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2.2: Trailblazer

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    Learning Objectives

    By the end of this section, you will be able to:

    • Explain how authors weave identity into their compositions.
    • Articulate how genre conventions are shaped by purpose, culture, and expectation.

    Identity Trailblazer: Cathy Park Hong

    "Sometimes you need to explain your experiences
    in order to understand them yourself."

    Figure \(2.3\) Cathy Park Hong ( cathyparkhong) writes about racism from the perspective of Asians and Asian Americans. (credit: “Racism is not an option” by GoToVan/flickr, CC BY 2.0)

    Fear: The Enemy Within

    Language Lens Icon

    Cathy Park Hong (b. 1976) is an Asian American poet, writer, and educator committed to exploring living art.

    Culture Lens Icon

    Born to Korean parents in Los Angeles, California, Hong studied at Oberlin College and at the Writers’ Workshop at the University of Iowa, where she earned a master of fine arts degree. She has received numerous fellowships, including a Fulbright scholarship, a Guggenheim Fellowship, a National Endowment for the Arts Fellowship, and a New York Foundation for the Arts Fellowship. Hong has taught at Sarah Lawrence College and Rutgers University and served as poetry editor for the New Republic.

    In her work, Hong explores her search for identity as a first-generation Asian American, specifically her struggles with feeling alienated from Anglo-American culture. Hong’s first publication, the book of poems Translating Mo’um (2002), examines the often tenuous challenges experienced by first-generation Americans, specifically regarding language. Her second book of poems, Dance Dance Revolution: Poems (2007), won the Barnard Women Poets Prize. The work incorporates the idea of “code switching,” a technique in which people switch between languages or language forms, such as formal and colloquial.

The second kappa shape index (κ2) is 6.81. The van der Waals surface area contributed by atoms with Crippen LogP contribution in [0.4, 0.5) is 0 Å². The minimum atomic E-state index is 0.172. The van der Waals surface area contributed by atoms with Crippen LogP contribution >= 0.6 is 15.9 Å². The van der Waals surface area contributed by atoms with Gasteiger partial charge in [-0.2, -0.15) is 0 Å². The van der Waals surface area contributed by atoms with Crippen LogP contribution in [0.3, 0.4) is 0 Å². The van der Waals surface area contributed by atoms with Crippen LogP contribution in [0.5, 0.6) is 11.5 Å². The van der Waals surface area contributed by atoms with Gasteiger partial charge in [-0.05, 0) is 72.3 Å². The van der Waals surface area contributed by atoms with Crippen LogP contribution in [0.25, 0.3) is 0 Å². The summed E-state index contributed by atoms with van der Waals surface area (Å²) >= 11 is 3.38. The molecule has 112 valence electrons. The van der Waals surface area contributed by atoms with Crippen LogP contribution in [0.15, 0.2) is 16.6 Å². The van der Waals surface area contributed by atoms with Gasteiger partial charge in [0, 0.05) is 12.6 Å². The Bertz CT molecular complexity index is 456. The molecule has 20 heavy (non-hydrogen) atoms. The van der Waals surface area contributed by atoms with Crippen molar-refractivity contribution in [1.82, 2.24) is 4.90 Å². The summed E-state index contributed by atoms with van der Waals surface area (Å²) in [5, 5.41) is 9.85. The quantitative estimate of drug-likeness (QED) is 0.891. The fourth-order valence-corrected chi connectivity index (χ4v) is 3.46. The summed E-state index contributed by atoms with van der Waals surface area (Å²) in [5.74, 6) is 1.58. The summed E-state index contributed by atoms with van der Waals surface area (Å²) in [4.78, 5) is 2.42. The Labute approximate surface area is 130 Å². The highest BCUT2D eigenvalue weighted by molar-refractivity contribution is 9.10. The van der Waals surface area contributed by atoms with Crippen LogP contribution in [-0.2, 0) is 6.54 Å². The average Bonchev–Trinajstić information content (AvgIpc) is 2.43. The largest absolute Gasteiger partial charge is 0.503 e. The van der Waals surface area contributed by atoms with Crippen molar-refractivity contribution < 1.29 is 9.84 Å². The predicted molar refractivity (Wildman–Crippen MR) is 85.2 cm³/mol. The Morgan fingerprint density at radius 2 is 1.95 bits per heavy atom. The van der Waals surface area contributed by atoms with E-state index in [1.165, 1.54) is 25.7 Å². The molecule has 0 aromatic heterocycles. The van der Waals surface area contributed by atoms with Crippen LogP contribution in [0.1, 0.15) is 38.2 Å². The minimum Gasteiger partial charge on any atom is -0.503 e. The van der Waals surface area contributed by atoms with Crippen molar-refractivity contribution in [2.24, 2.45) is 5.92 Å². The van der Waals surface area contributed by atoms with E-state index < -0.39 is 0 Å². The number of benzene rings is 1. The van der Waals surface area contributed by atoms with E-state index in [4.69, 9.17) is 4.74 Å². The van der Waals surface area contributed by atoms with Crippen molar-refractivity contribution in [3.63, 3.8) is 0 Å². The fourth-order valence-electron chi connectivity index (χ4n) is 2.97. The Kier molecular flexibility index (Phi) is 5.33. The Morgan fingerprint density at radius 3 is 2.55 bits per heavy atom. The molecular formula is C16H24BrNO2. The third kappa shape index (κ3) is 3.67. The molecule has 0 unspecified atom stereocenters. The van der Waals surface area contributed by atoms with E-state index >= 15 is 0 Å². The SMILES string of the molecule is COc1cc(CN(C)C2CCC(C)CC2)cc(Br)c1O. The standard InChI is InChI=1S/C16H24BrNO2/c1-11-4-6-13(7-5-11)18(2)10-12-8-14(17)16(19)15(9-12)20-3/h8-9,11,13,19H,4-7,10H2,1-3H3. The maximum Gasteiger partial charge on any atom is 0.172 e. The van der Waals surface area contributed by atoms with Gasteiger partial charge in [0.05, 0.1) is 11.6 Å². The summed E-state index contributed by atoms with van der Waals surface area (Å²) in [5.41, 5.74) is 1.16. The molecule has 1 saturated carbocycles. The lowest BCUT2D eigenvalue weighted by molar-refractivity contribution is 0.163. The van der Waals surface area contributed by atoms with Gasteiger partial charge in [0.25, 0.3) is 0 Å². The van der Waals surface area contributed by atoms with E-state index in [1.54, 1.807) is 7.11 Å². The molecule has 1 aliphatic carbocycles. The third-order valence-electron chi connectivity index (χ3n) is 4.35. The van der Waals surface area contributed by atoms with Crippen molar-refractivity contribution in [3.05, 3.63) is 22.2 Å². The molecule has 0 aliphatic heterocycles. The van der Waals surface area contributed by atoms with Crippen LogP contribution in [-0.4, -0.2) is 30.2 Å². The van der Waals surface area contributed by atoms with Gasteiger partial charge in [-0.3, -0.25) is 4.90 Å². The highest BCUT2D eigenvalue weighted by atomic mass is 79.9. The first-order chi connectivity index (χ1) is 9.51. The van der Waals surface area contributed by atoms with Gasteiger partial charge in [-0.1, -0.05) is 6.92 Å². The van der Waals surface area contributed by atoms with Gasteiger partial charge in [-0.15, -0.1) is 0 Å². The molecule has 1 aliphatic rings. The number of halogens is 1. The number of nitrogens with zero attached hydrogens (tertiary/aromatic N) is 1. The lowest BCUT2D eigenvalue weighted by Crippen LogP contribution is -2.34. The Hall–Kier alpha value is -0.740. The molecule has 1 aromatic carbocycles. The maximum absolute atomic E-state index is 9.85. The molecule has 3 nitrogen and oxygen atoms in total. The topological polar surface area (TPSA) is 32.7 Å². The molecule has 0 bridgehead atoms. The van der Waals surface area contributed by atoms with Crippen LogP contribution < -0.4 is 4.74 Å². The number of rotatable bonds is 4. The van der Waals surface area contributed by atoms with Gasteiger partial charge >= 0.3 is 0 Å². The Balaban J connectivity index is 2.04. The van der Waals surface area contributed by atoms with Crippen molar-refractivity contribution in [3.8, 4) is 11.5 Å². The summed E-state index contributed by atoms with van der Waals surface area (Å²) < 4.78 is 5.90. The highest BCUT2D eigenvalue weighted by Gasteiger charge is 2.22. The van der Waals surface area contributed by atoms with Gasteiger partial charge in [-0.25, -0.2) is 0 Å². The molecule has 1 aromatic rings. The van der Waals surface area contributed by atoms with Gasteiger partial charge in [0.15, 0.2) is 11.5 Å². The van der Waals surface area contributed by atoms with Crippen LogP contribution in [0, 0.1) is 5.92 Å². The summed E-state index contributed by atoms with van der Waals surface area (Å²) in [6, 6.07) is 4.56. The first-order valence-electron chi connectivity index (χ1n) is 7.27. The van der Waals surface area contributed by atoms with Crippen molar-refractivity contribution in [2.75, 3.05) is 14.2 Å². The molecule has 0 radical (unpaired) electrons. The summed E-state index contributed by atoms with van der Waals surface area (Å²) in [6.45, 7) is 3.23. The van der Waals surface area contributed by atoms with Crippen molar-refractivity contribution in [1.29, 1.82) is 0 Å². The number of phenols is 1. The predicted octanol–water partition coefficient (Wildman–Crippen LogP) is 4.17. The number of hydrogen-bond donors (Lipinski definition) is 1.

Hong most recently published a collection of essays titled Minor Feelings: An Asian American Reckoning (2020), a memoir that takes on the lens of cultural criticism. Writing from her personal experiences as an Asian American woman growing up and living in America, Hong delves into deeply painful and often unseen racial trauma experienced by Asians and Asian Americans. Published as anti-Asian hate crimes gained increasing national attention, Hong’s essays help readers understand the curious place that Asian Americans inhabit in American race relations, where they are viewed as caricatures of the “model minority” and face invisible racism.

    The title of Minor Feelings comes from the word han, which Koreans use to describe emotions that include anger, melancholy, envy, and shame. Hong believes these same emotions are shared by minorities in America today. She expresses difficulty in using the pronoun we in her writing because of the diversity of Asian Americans. Yet she notes that what this diverse population has in common is that even as second- and third-generation Americans, Asian Americans find they still don’t enjoy first-class status in American life in the same way that White Americans do. She proposes thinking of the label Asian Americans as “less of an identity, and more as a coalition” (Hong, “Why”) in order to seek common ground with others who share similar experiences. Hong believes that one key is cross-cultural community building among Asian communities and between Asian, Black, Latina/Latino, and Indigenous communities.

    Hong’s poetry and essays also explore the racism she has experienced in the literary world, from graduate school to literary circles. Perhaps the most maddening part of those experiences, she notes, is that her perception of racism is constantly “questioned or dismissed” (Hong, Minor 55). Although writing about racial experiences was discouraged as “anti-academic” when she was a student, Hong has made a career of sharing these experiences through poetry and prose. She hopes that her work not only helps Asian Americans feel recognized and acknowledged but also encourages readers of all ethnicities to practice self-interrogation.

    Discussion Questions

    1. Cathy Park Hong recalls not having an outlet to express the racism she experienced growing up. How has writing provided that outlet for her as an adult?
    2. Race informs Hong’s writing, though the academic circles she was a part of discouraged this. How can art and language be influenced by identity?
    3. How has Hong’s work helped her explore her own culture and provided a window for others to understand it?
    4. The myth of the model minority isolates Asian Americans from other people of color. How does Hong’s writing work to overcome this isolation?

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